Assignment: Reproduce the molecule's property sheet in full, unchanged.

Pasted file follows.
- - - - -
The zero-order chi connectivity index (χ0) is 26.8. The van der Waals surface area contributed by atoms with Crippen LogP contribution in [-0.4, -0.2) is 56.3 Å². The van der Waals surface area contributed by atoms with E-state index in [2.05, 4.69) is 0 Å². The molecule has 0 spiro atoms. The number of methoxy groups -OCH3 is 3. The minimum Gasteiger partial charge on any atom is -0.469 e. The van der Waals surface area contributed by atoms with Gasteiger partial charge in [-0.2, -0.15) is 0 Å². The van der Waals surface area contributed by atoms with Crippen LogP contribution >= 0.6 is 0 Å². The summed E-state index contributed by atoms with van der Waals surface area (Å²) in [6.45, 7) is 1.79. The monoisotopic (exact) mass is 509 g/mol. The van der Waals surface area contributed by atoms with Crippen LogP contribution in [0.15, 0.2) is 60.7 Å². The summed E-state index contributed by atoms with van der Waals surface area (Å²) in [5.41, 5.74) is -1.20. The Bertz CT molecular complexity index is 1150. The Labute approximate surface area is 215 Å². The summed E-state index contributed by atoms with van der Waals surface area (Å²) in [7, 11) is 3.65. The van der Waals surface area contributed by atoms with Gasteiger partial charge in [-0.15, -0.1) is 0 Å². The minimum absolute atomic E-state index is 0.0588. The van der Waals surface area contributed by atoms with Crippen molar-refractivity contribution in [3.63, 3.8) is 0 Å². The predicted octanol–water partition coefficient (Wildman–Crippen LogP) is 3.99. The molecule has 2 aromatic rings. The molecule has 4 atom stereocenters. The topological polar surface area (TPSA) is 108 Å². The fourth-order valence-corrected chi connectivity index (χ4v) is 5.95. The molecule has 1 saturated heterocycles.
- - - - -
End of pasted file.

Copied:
The zero-order chi connectivity index (χ0) is 26.8. The van der Waals surface area contributed by atoms with Crippen LogP contribution in [-0.4, -0.2) is 56.3 Å². The van der Waals surface area contributed by atoms with E-state index in [2.05, 4.69) is 0 Å². The molecule has 0 spiro atoms. The number of methoxy groups -OCH3 is 3. The minimum Gasteiger partial charge on any atom is -0.469 e. The van der Waals surface area contributed by atoms with Gasteiger partial charge in [-0.2, -0.15) is 0 Å². The van der Waals surface area contributed by atoms with Crippen LogP contribution >= 0.6 is 0 Å². The summed E-state index contributed by atoms with van der Waals surface area (Å²) in [6.45, 7) is 1.79. The monoisotopic (exact) mass is 509 g/mol. The van der Waals surface area contributed by atoms with Crippen LogP contribution in [0.15, 0.2) is 60.7 Å². The summed E-state index contributed by atoms with van der Waals surface area (Å²) in [5.41, 5.74) is -1.20. The Bertz CT molecular complexity index is 1150. The Labute approximate surface area is 215 Å². The summed E-state index contributed by atoms with van der Waals surface area (Å²) in [7, 11) is 3.65. The van der Waals surface area contributed by atoms with Gasteiger partial charge in [-0.15, -0.1) is 0 Å². The minimum absolute atomic E-state index is 0.0588. The van der Waals surface area contributed by atoms with Crippen molar-refractivity contribution in [3.63, 3.8) is 0 Å². The predicted octanol–water partition coefficient (Wildman–Crippen LogP) is 3.99. The molecule has 2 aromatic rings. The molecule has 4 atom stereocenters. The topological polar surface area (TPSA) is 108 Å². The fourth-order valence-corrected chi connectivity index (χ4v) is 5.95. The molecule has 1 saturated heterocycles.